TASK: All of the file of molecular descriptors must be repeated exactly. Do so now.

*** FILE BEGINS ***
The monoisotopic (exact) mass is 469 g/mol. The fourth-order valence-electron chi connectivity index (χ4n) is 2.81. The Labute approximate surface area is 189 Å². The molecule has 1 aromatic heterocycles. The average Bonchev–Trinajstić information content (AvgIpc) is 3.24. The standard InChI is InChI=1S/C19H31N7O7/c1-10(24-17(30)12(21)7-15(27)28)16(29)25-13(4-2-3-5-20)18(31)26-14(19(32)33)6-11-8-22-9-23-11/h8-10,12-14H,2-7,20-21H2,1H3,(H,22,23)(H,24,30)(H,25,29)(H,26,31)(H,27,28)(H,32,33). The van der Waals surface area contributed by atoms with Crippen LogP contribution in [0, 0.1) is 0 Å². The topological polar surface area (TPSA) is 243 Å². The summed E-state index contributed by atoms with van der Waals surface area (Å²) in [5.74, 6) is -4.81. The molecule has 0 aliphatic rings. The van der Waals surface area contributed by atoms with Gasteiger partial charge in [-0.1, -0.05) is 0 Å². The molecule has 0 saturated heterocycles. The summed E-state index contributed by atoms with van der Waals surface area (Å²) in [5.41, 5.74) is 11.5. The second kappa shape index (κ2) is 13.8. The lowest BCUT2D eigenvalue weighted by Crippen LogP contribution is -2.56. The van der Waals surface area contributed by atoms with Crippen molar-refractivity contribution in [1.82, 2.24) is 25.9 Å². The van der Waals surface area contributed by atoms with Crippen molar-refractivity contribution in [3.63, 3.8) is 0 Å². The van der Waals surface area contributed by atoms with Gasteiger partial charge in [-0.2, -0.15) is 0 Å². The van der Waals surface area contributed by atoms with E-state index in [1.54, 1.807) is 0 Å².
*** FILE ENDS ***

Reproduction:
The monoisotopic (exact) mass is 469 g/mol. The fourth-order valence-electron chi connectivity index (χ4n) is 2.81. The Labute approximate surface area is 189 Å². The molecule has 1 aromatic heterocycles. The average Bonchev–Trinajstić information content (AvgIpc) is 3.24. The standard InChI is InChI=1S/C19H31N7O7/c1-10(24-17(30)12(21)7-15(27)28)16(29)25-13(4-2-3-5-20)18(31)26-14(19(32)33)6-11-8-22-9-23-11/h8-10,12-14H,2-7,20-21H2,1H3,(H,22,23)(H,24,30)(H,25,29)(H,26,31)(H,27,28)(H,32,33). The van der Waals surface area contributed by atoms with Crippen LogP contribution in [0, 0.1) is 0 Å². The topological polar surface area (TPSA) is 243 Å². The summed E-state index contributed by atoms with van der Waals surface area (Å²) in [5.74, 6) is -4.81. The molecule has 0 aliphatic rings. The van der Waals surface area contributed by atoms with Gasteiger partial charge in [-0.1, -0.05) is 0 Å². The molecule has 0 saturated heterocycles. The summed E-state index contributed by atoms with van der Waals surface area (Å²) in [5.41, 5.74) is 11.5. The second kappa shape index (κ2) is 13.8. The lowest BCUT2D eigenvalue weighted by Crippen LogP contribution is -2.56. The van der Waals surface area contributed by atoms with Crippen molar-refractivity contribution in [1.82, 2.24) is 25.9 Å². The van der Waals surface area contributed by atoms with Crippen molar-refractivity contribution in [3.63, 3.8) is 0 Å². The van der Waals surface area contributed by atoms with Gasteiger partial charge in [-0.2, -0.15) is 0 Å². The van der Waals surface area contributed by atoms with E-state index in [1.54, 1.807) is 0 Å².